The White House released its new strategy for addressing domestic terrorism, outlining specific steps that pledge to curb the spread of the “militia violent extremists” and “white supremacy” the administration argues currently presents the “most persistent and lethal threats.”
“Domestic terrorism – driven by hate, bigotry, and other forms of extremism— is a stain on the soul of America. It goes against everything our country strives for and it poses a direct challenge to our national security, democracy, and unity,” President Biden said in a statement.
“To meet this serious and growing threat, on my first day in office I directed my national security team to confront the rise in domestic terrorism with the necessary resources and resolve… We have to take both short-term steps to counter the very real threats of today and longer-term measures to diminish the drivers that will contribute to this ongoing challenge to our democracy,” Biden added.
The 32-pg strategy dubbed “National Strategy for Countering Domestic Terrorism” is the first-ever “comprehensive review ” strategy, according to the White House that addresses the challenge of domestic terrorism. The plan provides a “nationwide framework” tailored around “four pillars” that will guide the U.S. Government to “tackle the threat posed by domestic violence.”
The White House National Security Council unveiled the strategy after intelligence and law enforcement communities first released its unclassified comprehensive threat assessment summary back in March. Biden in his first day in office directed his national security team to lead a 100-day review, which its key findings determined white supremacists and militia groups are the greatest domestic terror threat.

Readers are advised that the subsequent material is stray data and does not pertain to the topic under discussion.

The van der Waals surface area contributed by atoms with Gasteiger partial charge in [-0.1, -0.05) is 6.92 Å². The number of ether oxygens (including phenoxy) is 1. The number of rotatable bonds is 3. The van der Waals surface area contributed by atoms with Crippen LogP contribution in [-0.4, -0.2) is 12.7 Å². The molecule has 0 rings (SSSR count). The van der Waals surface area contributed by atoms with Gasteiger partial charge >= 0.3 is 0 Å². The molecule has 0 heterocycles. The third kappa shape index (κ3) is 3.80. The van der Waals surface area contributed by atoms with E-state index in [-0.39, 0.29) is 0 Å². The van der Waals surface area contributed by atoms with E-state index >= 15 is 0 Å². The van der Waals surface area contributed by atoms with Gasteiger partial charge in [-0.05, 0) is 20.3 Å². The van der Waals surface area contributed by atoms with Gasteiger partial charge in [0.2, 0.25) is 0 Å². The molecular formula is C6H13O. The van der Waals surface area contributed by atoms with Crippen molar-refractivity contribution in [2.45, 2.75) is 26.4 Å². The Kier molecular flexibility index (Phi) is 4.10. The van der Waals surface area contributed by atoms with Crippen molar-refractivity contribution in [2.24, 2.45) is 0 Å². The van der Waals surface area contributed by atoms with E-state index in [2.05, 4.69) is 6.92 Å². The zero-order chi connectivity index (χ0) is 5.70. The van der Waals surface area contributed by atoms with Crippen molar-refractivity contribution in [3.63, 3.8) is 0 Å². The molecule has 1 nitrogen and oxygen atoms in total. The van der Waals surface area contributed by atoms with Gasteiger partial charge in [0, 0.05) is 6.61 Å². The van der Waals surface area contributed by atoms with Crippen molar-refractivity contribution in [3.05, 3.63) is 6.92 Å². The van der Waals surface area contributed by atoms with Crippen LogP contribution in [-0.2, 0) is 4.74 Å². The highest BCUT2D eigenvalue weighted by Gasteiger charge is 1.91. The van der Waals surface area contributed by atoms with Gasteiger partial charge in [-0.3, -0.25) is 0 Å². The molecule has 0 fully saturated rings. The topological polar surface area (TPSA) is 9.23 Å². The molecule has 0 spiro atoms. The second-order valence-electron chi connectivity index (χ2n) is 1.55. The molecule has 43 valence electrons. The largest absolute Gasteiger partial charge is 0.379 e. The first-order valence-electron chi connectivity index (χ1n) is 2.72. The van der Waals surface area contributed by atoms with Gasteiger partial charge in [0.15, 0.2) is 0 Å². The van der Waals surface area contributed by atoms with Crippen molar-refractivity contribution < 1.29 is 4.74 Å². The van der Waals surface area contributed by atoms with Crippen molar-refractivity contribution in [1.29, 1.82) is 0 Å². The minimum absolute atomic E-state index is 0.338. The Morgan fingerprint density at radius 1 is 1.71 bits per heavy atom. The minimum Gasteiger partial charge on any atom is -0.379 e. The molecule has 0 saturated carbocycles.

However, after the 100-day review, the White House didn’t “take a position” on what might be the biggest policy question on whether “there should be a new statute criminalizing domestic terrorism.” A senior Biden administration official told reporters in a background call that the White House didn’t have enough information and that Biden will task the Justice Department to further review “whether new authorities are necessary based on facts and analysis,” and to “come back to him with a recommendation.”
The new report also notes that “the Department of Justice is examining carefully what new authorities might be necessary and appropriate.”
When list some of the recent domestic terrorist attacks in the U.S, the Jan. 6 Capitol riot is described as one of the examples, alongside the 1921 Tulsa Race Massacre, which killed an estimated 75 to 300 people, the 1995 Oklahoma City bombing, which killed 168, the 2016 attack on five Dallas police officers, and the 2017 congressional baseball shooting, nearly killing House GOP Whip Rep. Steve Scalise of Louisiana along with wounding four others.
A senior Biden administration official defended the inclusion of the Jan. 6 Capitol riot, noting that the report also “acknowledge” the 2017 congressional baseball shooting that was committed by a left-wing supporter of Sen. Bernie Sanders (I-VT).
“It’s not motivating politics or ideology that matters for us or, more importantly, for the strategy and implementation; it’s when political grievances become acts of violence. And we remain laser-focused on that, and that’s how we’ll continue,” the official said.